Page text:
This is a blog about music, photography, history, and culture.
These are photographs from my collection that tell a story about lost time and forgotten music.

Mike Brubaker
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A Horn Player from New England

23 July 2011


Collectors like myself are on a never ending treasure hunt. Sometimes it's a pursuit for the missing puzzle piece, or just a routine search for something new. But the best fun comes from the unexpected catch. Like this prize found at a small antique shop in Maine that specialized in old tools. Tucked away in an old shoebox miscellany of postcards and photos, was this small photo of a single bandsman, a horn player like myself. Not a postcard, but printed on slightly larger paper, it has the look of a snapshot. Regrettably unmarked, it's yet another mystery photo, but to judge by the dealer's inventory, it seems likely this gentleman poses outside his house somewhere in New England.

Though the horn has always been a major part of orchestral music, it was never a common band instrument in 19th and early 20th century America.The three rotary valves for the left hand distinguish the horn from the mellophone, which was the more popular instrument at the time, with its three piston valves for the right hand. They are also in different keys, the horn in F being much longer at about 12 feet from mouthpiece to bell. There is also a longer conical taper to the horn that requires more skill to manufacture. And the horn mouthpiece is different from the other brass instruments being conical instead of cup shaped.

This particular hornist has a single horn similar to the one Leona Biehl is holding in her family band. I have seen a similar horn made by Wunderlich in Chicago, but it might also be  a German or Italian import. The wrap of the plumbing and the way the keys are on top of the valves makes it an unusual design.  Horn players can get very geeky about this stuff.




This New England horn player sports a splendid embroidered uniform, one that I would think quite expensive. If it was brand new, that would be a good reason for a photograph. I only wish there was a monogrammed cap or collar badge to give some clue for the location of his town band. If you look closely he is wearing pince-nez spectacles, and bears a strong resemblance to President Theodore Roosevelt, so I think the photo dates from around 1905-1910.



But there is something very odd about his chin. My concern for his health led me to send his photo to friend of mine who is both an orthopedic surgeon and horn player.  His reply: The fellow with the horn has a swelling just below his mandible which appears to be centered. He is quite thin but does not look ill. The swelling is a little high for goiter, although that is not out of the question. Infection, chronic lymph nodes, thyroglossal duct cyst, the list is long.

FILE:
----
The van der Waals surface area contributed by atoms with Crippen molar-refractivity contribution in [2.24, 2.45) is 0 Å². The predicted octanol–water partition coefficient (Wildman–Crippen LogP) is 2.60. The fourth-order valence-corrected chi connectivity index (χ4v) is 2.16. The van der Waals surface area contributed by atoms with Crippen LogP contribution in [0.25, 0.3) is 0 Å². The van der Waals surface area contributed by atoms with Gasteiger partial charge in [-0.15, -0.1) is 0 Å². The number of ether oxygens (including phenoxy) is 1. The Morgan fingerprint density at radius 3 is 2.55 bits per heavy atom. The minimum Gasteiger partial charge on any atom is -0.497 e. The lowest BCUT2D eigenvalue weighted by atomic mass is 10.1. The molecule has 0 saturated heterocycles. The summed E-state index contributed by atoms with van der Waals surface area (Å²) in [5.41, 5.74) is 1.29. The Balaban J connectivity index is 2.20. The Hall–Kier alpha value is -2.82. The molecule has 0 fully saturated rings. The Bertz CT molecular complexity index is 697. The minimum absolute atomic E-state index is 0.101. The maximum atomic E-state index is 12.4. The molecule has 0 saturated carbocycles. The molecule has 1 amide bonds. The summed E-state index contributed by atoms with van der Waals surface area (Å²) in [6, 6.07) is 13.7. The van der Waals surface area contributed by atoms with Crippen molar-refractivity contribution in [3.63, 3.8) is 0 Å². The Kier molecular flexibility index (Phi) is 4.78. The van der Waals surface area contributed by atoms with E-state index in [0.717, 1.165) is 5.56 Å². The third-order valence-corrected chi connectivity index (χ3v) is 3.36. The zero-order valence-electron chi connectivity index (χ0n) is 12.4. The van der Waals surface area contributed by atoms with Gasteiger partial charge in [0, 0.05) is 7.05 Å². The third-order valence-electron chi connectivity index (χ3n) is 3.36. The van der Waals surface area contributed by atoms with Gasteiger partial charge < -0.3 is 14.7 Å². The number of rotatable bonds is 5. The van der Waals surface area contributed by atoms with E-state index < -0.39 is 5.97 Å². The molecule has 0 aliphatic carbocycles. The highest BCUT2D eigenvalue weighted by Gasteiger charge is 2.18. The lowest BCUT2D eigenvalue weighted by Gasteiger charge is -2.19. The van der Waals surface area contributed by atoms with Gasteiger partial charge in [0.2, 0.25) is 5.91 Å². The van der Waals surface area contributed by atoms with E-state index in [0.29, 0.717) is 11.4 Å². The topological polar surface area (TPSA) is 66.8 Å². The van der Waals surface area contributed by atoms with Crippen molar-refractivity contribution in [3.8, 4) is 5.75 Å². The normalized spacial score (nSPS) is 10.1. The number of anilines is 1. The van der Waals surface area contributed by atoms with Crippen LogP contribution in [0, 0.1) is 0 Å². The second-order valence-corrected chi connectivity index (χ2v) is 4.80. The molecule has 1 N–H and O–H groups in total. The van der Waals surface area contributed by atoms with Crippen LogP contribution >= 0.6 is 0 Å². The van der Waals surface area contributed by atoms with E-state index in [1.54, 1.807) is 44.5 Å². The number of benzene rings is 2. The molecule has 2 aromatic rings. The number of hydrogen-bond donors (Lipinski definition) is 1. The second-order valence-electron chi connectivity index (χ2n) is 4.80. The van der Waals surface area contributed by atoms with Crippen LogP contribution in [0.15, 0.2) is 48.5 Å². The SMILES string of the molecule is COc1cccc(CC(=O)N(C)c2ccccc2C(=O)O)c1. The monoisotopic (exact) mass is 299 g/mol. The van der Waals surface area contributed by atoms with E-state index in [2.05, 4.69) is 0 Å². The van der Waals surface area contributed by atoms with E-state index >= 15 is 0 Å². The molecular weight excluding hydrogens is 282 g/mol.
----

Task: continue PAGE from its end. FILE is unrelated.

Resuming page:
He sent the photo on to an ENT specialist in this sort of thing and got this further diagnosis: Either his submandibular or sublingual glans are swollen or he had a congentital teratoma. 

I have not put a link to congenital teratoma, which is an encapsulated tumor with tissue or organ components, so as to spare squeamish readers from learning about horrid medical conditions. (Never say I didn't warn you)  I just hope it did not cause this gentleman too much discomfort. 


My contribution to Sepia Saturday
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11 comments:

Little Nell said...

Now who’d have thought by looking at your picture that we would be learning about medical conditions too! At first glance I thought he was bearded, but on enlargement I see what you mean; the swelling looks abnormal and he isn’t just a fat person with a wobbly chin. I hope it didn’t get in the way of his horn-playing. The uniform is very smart; I would have loved to see it in colour.

Bob Scotney said...

I would have missed that swelling if you had not told us about it.

Karen S. said...

Theo looks mighty handsome in your photo...very interesting post again, thanks for the entertaining piece!

PattyF said...

What a great find! Band photos, especially if they're town bands, really strike a chord with me. (Sorry. Seriously ... I couldn't help myself.) They really give us a glimpse into entertainment of the past. Before MTV, before XM radio, before rock and punk and hip hop, there was the town band. Some of the towns in my neck of the woods still have bands, but I don't think they garner near the respect they used to. And they don't have snazzy uniforms like this gentleman, either. Thanks for sharing!

Christine H. said...

Oh dear, I hope it wasn't a teratoma.

Sheila @ A Postcard a Day said...

I hadn't noticed the swelling until you mentioned it. Then of course it seemed very obvious. I hope he was all right. It's a lovely, clear photo.

Alan Burnett said...

Your post so perfectly illustrates the Value Added of blogging. What starts as a chance find soon becomes an international research project.

Postcardy said...

The medical discussion was unexpected. I would have called that a "double chin."

TICKLEBEAR said...

and now, the hypochondriac in me will have to look it up...


:D~
HUGZ

Tattered and Lost said...

I have to say that this man reminds me of Captain Kangaroo. I could easily imagine the Captain playing that horn.

Cameron said...

Being a horn player myself (and manual typewriter collector!) I am fascinated by this photograph. This led to looking at your other posts -- wonderful blog! Bookmarked & linked. Keep up the good work.

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